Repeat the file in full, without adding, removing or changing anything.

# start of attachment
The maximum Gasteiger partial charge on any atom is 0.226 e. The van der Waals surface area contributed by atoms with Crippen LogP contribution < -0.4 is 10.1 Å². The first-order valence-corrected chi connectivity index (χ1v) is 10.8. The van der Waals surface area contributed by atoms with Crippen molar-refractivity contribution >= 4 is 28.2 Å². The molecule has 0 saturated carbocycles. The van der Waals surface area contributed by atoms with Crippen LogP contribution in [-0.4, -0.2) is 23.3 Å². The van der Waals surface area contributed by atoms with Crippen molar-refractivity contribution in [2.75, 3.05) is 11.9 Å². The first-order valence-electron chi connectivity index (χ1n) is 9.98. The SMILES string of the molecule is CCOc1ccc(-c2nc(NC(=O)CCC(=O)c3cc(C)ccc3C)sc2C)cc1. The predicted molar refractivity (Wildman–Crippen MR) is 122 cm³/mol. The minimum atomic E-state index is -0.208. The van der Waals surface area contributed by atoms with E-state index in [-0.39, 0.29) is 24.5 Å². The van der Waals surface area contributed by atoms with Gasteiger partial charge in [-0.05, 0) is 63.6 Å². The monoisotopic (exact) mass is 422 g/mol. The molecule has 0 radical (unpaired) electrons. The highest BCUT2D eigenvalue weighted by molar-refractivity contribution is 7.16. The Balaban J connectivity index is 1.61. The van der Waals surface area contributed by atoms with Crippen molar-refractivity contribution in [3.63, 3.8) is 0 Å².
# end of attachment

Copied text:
The maximum Gasteiger partial charge on any atom is 0.226 e. The van der Waals surface area contributed by atoms with Crippen LogP contribution < -0.4 is 10.1 Å². The first-order valence-corrected chi connectivity index (χ1v) is 10.8. The van der Waals surface area contributed by atoms with Crippen molar-refractivity contribution >= 4 is 28.2 Å². The molecule has 0 saturated carbocycles. The van der Waals surface area contributed by atoms with Crippen LogP contribution in [-0.4, -0.2) is 23.3 Å². The van der Waals surface area contributed by atoms with Crippen molar-refractivity contribution in [2.75, 3.05) is 11.9 Å². The first-order valence-electron chi connectivity index (χ1n) is 9.98. The SMILES string of the molecule is CCOc1ccc(-c2nc(NC(=O)CCC(=O)c3cc(C)ccc3C)sc2C)cc1. The predicted molar refractivity (Wildman–Crippen MR) is 122 cm³/mol. The minimum atomic E-state index is -0.208. The van der Waals surface area contributed by atoms with E-state index in [-0.39, 0.29) is 24.5 Å². The van der Waals surface area contributed by atoms with Gasteiger partial charge in [-0.05, 0) is 63.6 Å². The monoisotopic (exact) mass is 422 g/mol. The molecule has 0 radical (unpaired) electrons. The highest BCUT2D eigenvalue weighted by molar-refractivity contribution is 7.16. The Balaban J connectivity index is 1.61. The van der Waals surface area contributed by atoms with Crippen molar-refractivity contribution in [3.63, 3.8) is 0 Å².